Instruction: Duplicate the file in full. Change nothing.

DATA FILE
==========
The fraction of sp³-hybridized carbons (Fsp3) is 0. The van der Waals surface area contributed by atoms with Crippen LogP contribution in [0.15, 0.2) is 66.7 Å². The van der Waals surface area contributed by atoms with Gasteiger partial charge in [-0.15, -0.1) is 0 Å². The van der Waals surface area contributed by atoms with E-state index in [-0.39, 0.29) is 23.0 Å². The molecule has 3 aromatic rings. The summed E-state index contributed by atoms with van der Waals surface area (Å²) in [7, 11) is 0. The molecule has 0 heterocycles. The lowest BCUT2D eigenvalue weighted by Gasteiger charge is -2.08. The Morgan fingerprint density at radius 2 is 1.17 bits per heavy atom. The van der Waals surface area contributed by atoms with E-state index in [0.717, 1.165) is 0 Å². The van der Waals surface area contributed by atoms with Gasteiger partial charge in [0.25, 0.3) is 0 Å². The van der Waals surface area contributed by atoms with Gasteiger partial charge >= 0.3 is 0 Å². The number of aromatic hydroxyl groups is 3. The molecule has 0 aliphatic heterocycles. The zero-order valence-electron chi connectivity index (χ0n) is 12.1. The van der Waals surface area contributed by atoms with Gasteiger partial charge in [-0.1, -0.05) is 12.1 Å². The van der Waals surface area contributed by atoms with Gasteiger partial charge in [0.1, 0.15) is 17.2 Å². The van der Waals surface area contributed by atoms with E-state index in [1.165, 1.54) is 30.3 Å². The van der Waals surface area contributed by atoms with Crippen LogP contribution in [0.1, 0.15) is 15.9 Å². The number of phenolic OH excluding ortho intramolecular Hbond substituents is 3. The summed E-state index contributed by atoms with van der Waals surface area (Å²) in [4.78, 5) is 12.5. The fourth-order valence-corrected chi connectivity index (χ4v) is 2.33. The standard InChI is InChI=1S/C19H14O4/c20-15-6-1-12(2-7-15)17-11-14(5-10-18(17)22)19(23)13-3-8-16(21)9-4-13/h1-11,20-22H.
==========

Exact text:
The fraction of sp³-hybridized carbons (Fsp3) is 0. The van der Waals surface area contributed by atoms with Crippen LogP contribution in [0.15, 0.2) is 66.7 Å². The van der Waals surface area contributed by atoms with Gasteiger partial charge in [-0.15, -0.1) is 0 Å². The van der Waals surface area contributed by atoms with E-state index in [-0.39, 0.29) is 23.0 Å². The molecule has 3 aromatic rings. The summed E-state index contributed by atoms with van der Waals surface area (Å²) in [7, 11) is 0. The molecule has 0 heterocycles. The lowest BCUT2D eigenvalue weighted by Gasteiger charge is -2.08. The Morgan fingerprint density at radius 2 is 1.17 bits per heavy atom. The van der Waals surface area contributed by atoms with E-state index in [0.717, 1.165) is 0 Å². The van der Waals surface area contributed by atoms with Gasteiger partial charge in [0.25, 0.3) is 0 Å². The van der Waals surface area contributed by atoms with Gasteiger partial charge >= 0.3 is 0 Å². The number of aromatic hydroxyl groups is 3. The molecule has 0 aliphatic heterocycles. The zero-order valence-electron chi connectivity index (χ0n) is 12.1. The van der Waals surface area contributed by atoms with Gasteiger partial charge in [-0.1, -0.05) is 12.1 Å². The van der Waals surface area contributed by atoms with Gasteiger partial charge in [0.1, 0.15) is 17.2 Å². The van der Waals surface area contributed by atoms with E-state index in [1.165, 1.54) is 30.3 Å². The van der Waals surface area contributed by atoms with Crippen LogP contribution in [0.1, 0.15) is 15.9 Å². The number of phenolic OH excluding ortho intramolecular Hbond substituents is 3. The summed E-state index contributed by atoms with van der Waals surface area (Å²) in [4.78, 5) is 12.5. The fourth-order valence-corrected chi connectivity index (χ4v) is 2.33. The standard InChI is InChI=1S/C19H14O4/c20-15-6-1-12(2-7-15)17-11-14(5-10-18(17)22)19(23)13-3-8-16(21)9-4-13/h1-11,20-22H.